When the doors of the Orange County Convention Center open to usher in attendees to the annual Photo Marketing Association trade show on Feb. 26, the photo industry will try to be more appealing to women.
New digital cameras will be increasingly capable of higher light sensitivities and retail printing solutions will feature a pronounced emphasis on welcoming imaging's core female demographic back into the fold with solutions for the more creative photo applications such as albums, scrapbooks, and hard-bound photo books.
The show will play host to roughly 700 exhibitors and 20,000 attendees, not to mention dozens of new digital cameras, retail printing solutions, imaging software and accessories.
Among the highlights will be the introduction of Panasonic's first digital SLR, developed in conjunction with Olympus. The model is based on the 4/3 system for lens and image sensor design, which means the Panasonic camera will work with Olympus' line of Zuiko “digital specific” lenses and lenses from Sigma.
Sony, on the other hand, will keep mum about its forthcoming d-SLR, which it had developed in a partnership with Konica Minolta. According to a spokesperson, the company is still planning on introducing its first d-SLR “later in the year.”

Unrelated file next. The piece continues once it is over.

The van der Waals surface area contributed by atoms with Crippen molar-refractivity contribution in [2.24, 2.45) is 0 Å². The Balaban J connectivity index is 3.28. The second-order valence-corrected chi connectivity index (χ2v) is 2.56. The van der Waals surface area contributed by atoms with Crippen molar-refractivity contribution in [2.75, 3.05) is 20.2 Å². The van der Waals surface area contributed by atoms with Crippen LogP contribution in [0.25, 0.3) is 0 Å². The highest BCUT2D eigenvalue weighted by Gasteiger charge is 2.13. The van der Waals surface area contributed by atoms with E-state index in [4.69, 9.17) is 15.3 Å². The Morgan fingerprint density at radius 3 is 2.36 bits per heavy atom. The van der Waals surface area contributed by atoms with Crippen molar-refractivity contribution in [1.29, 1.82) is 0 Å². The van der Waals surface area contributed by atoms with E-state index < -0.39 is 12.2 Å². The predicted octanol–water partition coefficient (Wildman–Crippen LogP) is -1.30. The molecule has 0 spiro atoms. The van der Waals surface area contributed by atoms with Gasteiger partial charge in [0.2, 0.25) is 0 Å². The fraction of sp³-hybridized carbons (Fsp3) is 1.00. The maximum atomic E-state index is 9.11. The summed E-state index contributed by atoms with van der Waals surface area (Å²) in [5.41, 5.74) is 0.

Even with the strong growth in the digital SLR market, it will still occupy a small niche in the overall digital photography market through 2009, said Ned Bunnell, Pentax marketing manager. What has enticed manufacturers, Bunnell added, is that in the same year with d-SLRs representing roughly 15 percent of all camera sales, they will account for 36 percent of unit revenue.
On the compact digital camera side, more vendors will embrace both image stabilization and improved sensitivity for photographing in low light or with slower shutter speeds. Specifications such as ISO sensitivity and optical vs. electronic stabilization will take their place alongside resolution and LCD size. Indeed, many manufacturers will seek to brand their low-light, stabilized solutions just as Canon branded its image processor two years ago.
As vendors move to compete on blur reduction, companies such as Panasonic that had anchored their product differentiation in image stabilization now encounter a competitive field brimming with similar specifications.
“If the terminology becomes common, that's good for Panasonic because consumers will start to demand that feature,” said Monica Helmer, optical group product manager. “When they do their research in preparation for buying a camera, they'll be looking for the models that have the most advanced optical image stabilization systems,” which will redound to the company's benefit, Helmer added.
(For more on PMA see p. 14.)